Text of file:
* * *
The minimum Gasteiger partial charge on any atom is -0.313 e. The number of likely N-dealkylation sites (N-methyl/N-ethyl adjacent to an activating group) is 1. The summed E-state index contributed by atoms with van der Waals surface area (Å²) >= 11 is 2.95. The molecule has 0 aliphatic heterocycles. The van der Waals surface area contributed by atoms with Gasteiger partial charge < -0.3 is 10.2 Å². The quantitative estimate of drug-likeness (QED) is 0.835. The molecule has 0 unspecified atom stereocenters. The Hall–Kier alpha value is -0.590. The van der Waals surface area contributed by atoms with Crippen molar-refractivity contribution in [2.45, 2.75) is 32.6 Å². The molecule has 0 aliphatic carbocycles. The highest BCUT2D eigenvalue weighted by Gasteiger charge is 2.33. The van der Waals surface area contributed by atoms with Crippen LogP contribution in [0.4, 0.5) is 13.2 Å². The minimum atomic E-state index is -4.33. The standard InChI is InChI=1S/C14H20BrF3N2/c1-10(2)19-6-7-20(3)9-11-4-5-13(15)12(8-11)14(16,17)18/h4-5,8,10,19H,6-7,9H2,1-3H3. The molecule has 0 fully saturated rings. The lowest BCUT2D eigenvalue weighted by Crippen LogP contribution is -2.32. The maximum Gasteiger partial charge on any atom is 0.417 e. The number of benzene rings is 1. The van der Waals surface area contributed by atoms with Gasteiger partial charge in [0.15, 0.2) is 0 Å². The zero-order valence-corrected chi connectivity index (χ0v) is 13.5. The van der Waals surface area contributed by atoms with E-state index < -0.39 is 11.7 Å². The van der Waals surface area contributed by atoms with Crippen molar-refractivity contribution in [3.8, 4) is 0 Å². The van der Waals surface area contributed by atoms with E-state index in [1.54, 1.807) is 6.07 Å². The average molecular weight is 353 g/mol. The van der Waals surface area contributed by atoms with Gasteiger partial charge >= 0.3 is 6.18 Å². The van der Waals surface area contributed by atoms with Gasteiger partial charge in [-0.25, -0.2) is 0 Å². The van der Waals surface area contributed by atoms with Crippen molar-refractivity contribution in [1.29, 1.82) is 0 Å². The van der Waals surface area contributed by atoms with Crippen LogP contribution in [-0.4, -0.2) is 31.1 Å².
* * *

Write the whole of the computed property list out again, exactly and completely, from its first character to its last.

The minimum Gasteiger partial charge on any atom is -0.313 e. The number of likely N-dealkylation sites (N-methyl/N-ethyl adjacent to an activating group) is 1. The summed E-state index contributed by atoms with van der Waals surface area (Å²) >= 11 is 2.95. The molecule has 0 aliphatic heterocycles. The van der Waals surface area contributed by atoms with Gasteiger partial charge < -0.3 is 10.2 Å². The quantitative estimate of drug-likeness (QED) is 0.835. The molecule has 0 unspecified atom stereocenters. The Hall–Kier alpha value is -0.590. The van der Waals surface area contributed by atoms with Crippen molar-refractivity contribution in [2.45, 2.75) is 32.6 Å². The molecule has 0 aliphatic carbocycles. The highest BCUT2D eigenvalue weighted by Gasteiger charge is 2.33. The van der Waals surface area contributed by atoms with Crippen LogP contribution in [0.4, 0.5) is 13.2 Å². The minimum atomic E-state index is -4.33. The standard InChI is InChI=1S/C14H20BrF3N2/c1-10(2)19-6-7-20(3)9-11-4-5-13(15)12(8-11)14(16,17)18/h4-5,8,10,19H,6-7,9H2,1-3H3. The molecule has 0 fully saturated rings. The lowest BCUT2D eigenvalue weighted by Crippen LogP contribution is -2.32. The maximum Gasteiger partial charge on any atom is 0.417 e. The number of benzene rings is 1. The van der Waals surface area contributed by atoms with Gasteiger partial charge in [0.15, 0.2) is 0 Å². The zero-order valence-corrected chi connectivity index (χ0v) is 13.5. The van der Waals surface area contributed by atoms with E-state index < -0.39 is 11.7 Å². The van der Waals surface area contributed by atoms with Crippen molar-refractivity contribution in [3.8, 4) is 0 Å². The van der Waals surface area contributed by atoms with E-state index in [1.54, 1.807) is 6.07 Å². The average molecular weight is 353 g/mol. The van der Waals surface area contributed by atoms with Gasteiger partial charge >= 0.3 is 6.18 Å². The van der Waals surface area contributed by atoms with Gasteiger partial charge in [-0.25, -0.2) is 0 Å². The van der Waals surface area contributed by atoms with Crippen molar-refractivity contribution in [1.29, 1.82) is 0 Å². The van der Waals surface area contributed by atoms with Crippen LogP contribution in [-0.4, -0.2) is 31.1 Å².